Reworking of an icon’s tale

Warren Sollars as Marc Bolan

West End star Warren Sollars getting it on as Marc Bolan

20th Century Boy

Wolverhampton Grand


MODERN musicals based upon pop stars and their music continue to find a place on stage, a place determined by a number of factors; the star quality of the artist; whether they are dead or not; whether they still tour or not; the extent of their fame and/or notoriety; and the quality and durability of their music.

Some, like Buddy, are a thinly veiled excuse to trot out some great music, others, like Taboo, about Boy George ,largely eschew the music in favour of narrative; 20th Century Boy strikes a middle ground, offering all the hits, but in the context of a narrative which aims to stand on its own two feet.

I had just entered my teens when T Rex swept to the top of the charts, and there is no doubt that Marc Bolan was a pop sensation with catchy songs, androgynous good looks, and star quality.

When he died, in 1977, he had last enjoyed a top ten single in 1973, his powers and popularity were on the wane, with David Bowie snatching his creative mantle, and numerous glam rockers out-glamming Marcs’ early image.

Yet his legendary status endures, with his supporters claiming both that his work was underrated, and that there was more to come. Tony Stringfellow has written the definitive appreciation of Marc Bolan in The Wizard’s Gown- Rewoven, and makes just such a case.

This show is an evolution of the one that opened in Ipswich some years ago, twenty minutes is trimmed down from the running time of the original three hours by director and choreDonna Hines as Gloria Jonesographer Gary Lloyd and writer Peter Rowe. The cast is strong with Warren Sollars (Mamma Mia!, From Here To Eternity) as Marc Bolan and TV stars Sue Jenkins (Brookside , ”Gloria” in Coronation Street) and Luke Bailey (Waterloo Road, Casualty).

The story opens through the eyes of son Rolan (Bailey), who leaves behind his American mother, Northern Soul singer Gloria Jones (Donna Hines), to retrace his father's musical steps in London. The year is 1992, 15 years after Bolan died when a mini driven Gloria crashed into a tree, two weeks before his 30th  birthday. Bolan had never learned to drive - fearing a premature death.

Donna Hines as US singer songwriter Gloria Jones, who was found with a broken arm and jaw slumped over the bonnet of a crashed mini with Bolan lying dead in the road

Marc's mother Phyllis (Sue Jenkins) has not spoken to Gloria since then, but she welcomes her grandson, and opens photo albums as she and Marc's taxi-driver brother Harry (Peter Manchester) start a journey of rediscovery.

The songs are not played in chronological order but to support he story, most notably when the late career Dreamy Lady appears at the front end of the show as Bolan seduces June Child.

Bolan’s narcissism and addictions are not whitewashed, and the show has a light touch too with some good comic lines. Matthew Ashcroft's leery Mickey Finn, and the punk caricature of The Damned entertain satisfyingly. The Bolan cogniscenti will be intrigued by the references to Tony Visconti and John Peel. Sollars as Bolan gives an unashamed imitation of the star vocally, and in mannerism and movement. This is no reimagining of him, and he does so convincingly and faithfully.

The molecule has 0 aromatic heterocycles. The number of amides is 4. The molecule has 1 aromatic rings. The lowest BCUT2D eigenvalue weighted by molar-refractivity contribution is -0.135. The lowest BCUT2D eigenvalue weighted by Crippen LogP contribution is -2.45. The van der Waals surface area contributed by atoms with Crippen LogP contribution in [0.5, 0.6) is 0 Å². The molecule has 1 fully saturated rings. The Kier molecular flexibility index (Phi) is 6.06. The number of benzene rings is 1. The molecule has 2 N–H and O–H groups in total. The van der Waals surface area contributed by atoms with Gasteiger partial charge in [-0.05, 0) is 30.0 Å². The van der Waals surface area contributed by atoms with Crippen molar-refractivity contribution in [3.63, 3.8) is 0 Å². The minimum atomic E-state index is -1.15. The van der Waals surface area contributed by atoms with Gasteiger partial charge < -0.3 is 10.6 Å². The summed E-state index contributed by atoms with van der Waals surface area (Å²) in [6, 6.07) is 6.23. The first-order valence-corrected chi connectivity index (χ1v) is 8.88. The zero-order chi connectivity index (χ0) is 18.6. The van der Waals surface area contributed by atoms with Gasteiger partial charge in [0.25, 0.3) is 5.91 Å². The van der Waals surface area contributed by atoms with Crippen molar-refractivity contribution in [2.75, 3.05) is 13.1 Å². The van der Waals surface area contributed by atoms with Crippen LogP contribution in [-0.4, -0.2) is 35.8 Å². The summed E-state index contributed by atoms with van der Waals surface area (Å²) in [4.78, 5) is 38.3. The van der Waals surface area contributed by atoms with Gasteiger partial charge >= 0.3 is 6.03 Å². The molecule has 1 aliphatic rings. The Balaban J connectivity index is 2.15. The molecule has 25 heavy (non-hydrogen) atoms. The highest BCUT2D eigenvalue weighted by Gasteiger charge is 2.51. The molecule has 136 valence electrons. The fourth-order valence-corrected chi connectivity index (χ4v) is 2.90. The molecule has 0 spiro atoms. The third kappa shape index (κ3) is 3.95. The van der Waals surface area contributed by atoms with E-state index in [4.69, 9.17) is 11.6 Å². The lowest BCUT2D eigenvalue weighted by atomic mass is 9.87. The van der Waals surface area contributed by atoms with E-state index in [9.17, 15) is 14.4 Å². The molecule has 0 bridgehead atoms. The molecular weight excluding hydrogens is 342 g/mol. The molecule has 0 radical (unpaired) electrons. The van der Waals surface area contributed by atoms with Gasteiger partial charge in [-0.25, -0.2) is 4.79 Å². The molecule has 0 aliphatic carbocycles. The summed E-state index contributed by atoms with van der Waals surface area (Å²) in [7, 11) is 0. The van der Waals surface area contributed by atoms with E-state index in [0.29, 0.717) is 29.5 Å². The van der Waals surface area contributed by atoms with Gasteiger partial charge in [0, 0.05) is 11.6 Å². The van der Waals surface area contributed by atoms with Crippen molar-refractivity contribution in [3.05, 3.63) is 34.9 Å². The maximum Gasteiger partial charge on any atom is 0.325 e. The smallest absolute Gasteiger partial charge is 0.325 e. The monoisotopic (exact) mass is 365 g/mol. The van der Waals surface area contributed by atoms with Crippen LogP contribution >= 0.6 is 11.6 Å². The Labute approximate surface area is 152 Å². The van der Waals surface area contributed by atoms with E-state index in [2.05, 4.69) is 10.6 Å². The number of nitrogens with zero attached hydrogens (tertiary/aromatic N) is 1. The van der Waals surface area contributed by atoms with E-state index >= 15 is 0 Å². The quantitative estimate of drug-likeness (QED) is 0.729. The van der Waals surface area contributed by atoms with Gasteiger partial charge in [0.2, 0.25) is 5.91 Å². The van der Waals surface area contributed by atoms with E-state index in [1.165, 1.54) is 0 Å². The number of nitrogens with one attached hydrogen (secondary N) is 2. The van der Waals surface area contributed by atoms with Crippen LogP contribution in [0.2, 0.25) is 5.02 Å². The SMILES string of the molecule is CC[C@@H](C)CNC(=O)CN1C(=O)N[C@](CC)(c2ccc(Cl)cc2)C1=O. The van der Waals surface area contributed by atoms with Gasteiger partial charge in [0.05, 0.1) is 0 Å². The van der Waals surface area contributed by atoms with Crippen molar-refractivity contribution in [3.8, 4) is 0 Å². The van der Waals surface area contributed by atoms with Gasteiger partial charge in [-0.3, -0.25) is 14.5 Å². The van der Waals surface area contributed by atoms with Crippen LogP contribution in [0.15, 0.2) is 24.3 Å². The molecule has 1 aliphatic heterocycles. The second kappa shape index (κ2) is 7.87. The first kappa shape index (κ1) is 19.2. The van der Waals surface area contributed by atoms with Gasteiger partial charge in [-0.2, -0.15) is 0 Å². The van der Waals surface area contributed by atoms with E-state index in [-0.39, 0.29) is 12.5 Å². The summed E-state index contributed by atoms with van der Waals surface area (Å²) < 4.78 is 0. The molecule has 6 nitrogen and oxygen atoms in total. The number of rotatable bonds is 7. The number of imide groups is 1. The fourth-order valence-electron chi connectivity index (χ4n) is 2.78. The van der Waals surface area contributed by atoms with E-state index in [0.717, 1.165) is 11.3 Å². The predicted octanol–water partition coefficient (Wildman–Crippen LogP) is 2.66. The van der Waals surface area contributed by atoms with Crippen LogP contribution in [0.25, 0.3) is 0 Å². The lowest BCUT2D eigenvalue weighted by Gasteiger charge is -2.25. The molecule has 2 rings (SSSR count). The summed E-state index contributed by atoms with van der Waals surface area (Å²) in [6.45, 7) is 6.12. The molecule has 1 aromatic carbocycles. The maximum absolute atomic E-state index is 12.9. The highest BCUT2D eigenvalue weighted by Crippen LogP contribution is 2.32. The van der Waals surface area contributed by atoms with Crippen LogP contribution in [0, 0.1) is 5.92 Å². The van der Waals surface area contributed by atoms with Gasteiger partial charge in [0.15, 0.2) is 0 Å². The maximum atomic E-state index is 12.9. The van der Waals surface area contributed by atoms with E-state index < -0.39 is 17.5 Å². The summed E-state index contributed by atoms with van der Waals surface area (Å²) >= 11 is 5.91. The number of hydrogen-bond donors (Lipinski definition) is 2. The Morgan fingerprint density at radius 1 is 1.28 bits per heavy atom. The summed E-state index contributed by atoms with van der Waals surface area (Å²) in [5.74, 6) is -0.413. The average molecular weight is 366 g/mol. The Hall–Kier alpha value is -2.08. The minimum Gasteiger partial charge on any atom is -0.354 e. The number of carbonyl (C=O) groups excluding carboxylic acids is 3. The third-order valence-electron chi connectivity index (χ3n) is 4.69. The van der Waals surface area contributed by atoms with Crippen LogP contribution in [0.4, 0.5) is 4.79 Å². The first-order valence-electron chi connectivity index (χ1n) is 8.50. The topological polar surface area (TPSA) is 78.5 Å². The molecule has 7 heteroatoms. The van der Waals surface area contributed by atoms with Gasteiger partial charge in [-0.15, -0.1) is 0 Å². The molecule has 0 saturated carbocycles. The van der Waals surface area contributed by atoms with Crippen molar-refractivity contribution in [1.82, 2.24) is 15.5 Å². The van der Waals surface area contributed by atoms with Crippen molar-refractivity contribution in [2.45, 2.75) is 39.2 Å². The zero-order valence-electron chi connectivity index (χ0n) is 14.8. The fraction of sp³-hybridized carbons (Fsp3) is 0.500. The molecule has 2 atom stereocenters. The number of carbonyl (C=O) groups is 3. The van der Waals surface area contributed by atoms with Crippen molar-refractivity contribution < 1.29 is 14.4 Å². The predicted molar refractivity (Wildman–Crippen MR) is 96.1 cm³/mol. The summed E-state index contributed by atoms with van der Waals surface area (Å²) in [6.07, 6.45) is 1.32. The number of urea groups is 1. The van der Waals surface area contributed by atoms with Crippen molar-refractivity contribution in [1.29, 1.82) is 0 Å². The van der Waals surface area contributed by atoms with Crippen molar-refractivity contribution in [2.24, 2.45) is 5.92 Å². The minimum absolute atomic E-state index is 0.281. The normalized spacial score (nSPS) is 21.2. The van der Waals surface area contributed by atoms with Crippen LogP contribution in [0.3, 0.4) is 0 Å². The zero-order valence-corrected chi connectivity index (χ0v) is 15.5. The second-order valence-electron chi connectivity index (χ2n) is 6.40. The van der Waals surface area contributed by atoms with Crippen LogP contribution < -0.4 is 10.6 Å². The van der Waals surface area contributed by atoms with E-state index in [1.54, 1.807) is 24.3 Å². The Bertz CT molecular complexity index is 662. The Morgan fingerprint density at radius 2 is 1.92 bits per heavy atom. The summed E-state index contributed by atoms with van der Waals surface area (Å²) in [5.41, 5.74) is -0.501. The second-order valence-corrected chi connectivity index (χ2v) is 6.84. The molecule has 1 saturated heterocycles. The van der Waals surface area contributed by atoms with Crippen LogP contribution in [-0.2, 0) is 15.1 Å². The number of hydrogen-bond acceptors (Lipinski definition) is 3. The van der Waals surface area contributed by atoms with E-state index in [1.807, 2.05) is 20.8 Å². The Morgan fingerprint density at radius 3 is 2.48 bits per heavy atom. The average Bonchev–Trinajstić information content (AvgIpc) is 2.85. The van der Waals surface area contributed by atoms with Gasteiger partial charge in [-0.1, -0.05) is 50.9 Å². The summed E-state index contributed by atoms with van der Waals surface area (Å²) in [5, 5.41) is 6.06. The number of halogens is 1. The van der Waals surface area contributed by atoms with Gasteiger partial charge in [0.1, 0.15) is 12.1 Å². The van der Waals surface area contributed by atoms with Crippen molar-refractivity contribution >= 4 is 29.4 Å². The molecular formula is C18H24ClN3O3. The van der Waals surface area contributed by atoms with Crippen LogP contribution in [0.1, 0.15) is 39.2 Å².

The hits still sound great and the audience were dancing in the aisles for a boisterous encore of his greatest hits complete with podium dancers, which left the audience and cast on a high. 20th  To 05-07-14.

Gary Longden



And getting it on at the back


YOU can actually feel the floor vibrating under your feet during a sing-along, rock-along finale to this story of the legendary Marc Bolan and his band, T.Rex.

In fact, the last 15 minutes of the musical is easily the best part of the show, with a large audience joining the cast in a concert-style blitz that underlined why the glam-rock star was so popular . . . even though he never lived up to his ambition to be bigger than Elvis.

Warren Sollars is excellent as Bolan, both in his acting and singing, cleverly building the character from his early days as a wannabe to the peak of his fame, and the desperate moment when his wife, June discovers him partying with a bunch she aptly brands a ‘rock ‘n’ roll wreckage.

And Lucy Sinclair reveals a fine voice as June, while Donna Hines is a delight in the role of soul singer Gloria Jones who has Bolan’s baby during an affair and was driving the car which hit a tree, killing the star just short of his 30th birthday in 1977.

The story opens, rather slowly, with the grown up son, Rolan Bolan, telling his mum he is off from their home in America to learn more about his famous dad in the UK. Luke Bailey is an impressive Rolan, also blessed with a strong voice, and there is a very good performance, too, from Sue Jenkins, Marc’s mother, Phyllis.

Directed and choreographed by Gary Lloyd, 20th Century Boy rocks on to Saturday night, July 5

Paul Marston  


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